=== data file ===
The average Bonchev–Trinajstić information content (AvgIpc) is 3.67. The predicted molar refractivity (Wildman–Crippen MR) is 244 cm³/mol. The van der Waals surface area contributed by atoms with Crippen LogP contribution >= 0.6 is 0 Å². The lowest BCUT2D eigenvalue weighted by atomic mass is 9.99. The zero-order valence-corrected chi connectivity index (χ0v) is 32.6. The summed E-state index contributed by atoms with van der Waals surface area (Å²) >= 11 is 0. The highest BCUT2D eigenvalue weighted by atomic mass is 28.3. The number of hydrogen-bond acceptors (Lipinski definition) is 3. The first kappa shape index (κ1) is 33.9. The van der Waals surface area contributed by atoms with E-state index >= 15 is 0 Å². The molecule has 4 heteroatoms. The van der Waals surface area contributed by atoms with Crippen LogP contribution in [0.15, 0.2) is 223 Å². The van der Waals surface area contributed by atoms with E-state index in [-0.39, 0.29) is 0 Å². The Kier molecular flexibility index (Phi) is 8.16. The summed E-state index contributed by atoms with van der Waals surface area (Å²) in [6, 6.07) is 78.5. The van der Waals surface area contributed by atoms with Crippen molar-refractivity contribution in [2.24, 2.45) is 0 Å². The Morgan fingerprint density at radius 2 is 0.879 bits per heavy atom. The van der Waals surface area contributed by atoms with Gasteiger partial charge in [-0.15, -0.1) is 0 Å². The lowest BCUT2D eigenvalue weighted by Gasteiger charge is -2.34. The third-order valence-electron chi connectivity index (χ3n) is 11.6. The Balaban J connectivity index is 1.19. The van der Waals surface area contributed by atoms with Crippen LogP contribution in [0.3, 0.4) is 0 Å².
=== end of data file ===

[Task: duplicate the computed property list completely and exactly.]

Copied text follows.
The average Bonchev–Trinajstić information content (AvgIpc) is 3.67. The predicted molar refractivity (Wildman–Crippen MR) is 244 cm³/mol. The van der Waals surface area contributed by atoms with Crippen LogP contribution >= 0.6 is 0 Å². The lowest BCUT2D eigenvalue weighted by atomic mass is 9.99. The zero-order valence-corrected chi connectivity index (χ0v) is 32.6. The summed E-state index contributed by atoms with van der Waals surface area (Å²) >= 11 is 0. The highest BCUT2D eigenvalue weighted by atomic mass is 28.3. The number of hydrogen-bond acceptors (Lipinski definition) is 3. The first kappa shape index (κ1) is 33.9. The van der Waals surface area contributed by atoms with E-state index >= 15 is 0 Å². The molecule has 4 heteroatoms. The van der Waals surface area contributed by atoms with Crippen LogP contribution in [0.15, 0.2) is 223 Å². The van der Waals surface area contributed by atoms with E-state index in [-0.39, 0.29) is 0 Å². The Kier molecular flexibility index (Phi) is 8.16. The summed E-state index contributed by atoms with van der Waals surface area (Å²) in [6, 6.07) is 78.5. The van der Waals surface area contributed by atoms with Crippen molar-refractivity contribution in [2.24, 2.45) is 0 Å². The Morgan fingerprint density at radius 2 is 0.879 bits per heavy atom. The van der Waals surface area contributed by atoms with Gasteiger partial charge in [-0.15, -0.1) is 0 Å². The lowest BCUT2D eigenvalue weighted by Gasteiger charge is -2.34. The third-order valence-electron chi connectivity index (χ3n) is 11.6. The Balaban J connectivity index is 1.19. The van der Waals surface area contributed by atoms with Crippen LogP contribution in [0.3, 0.4) is 0 Å².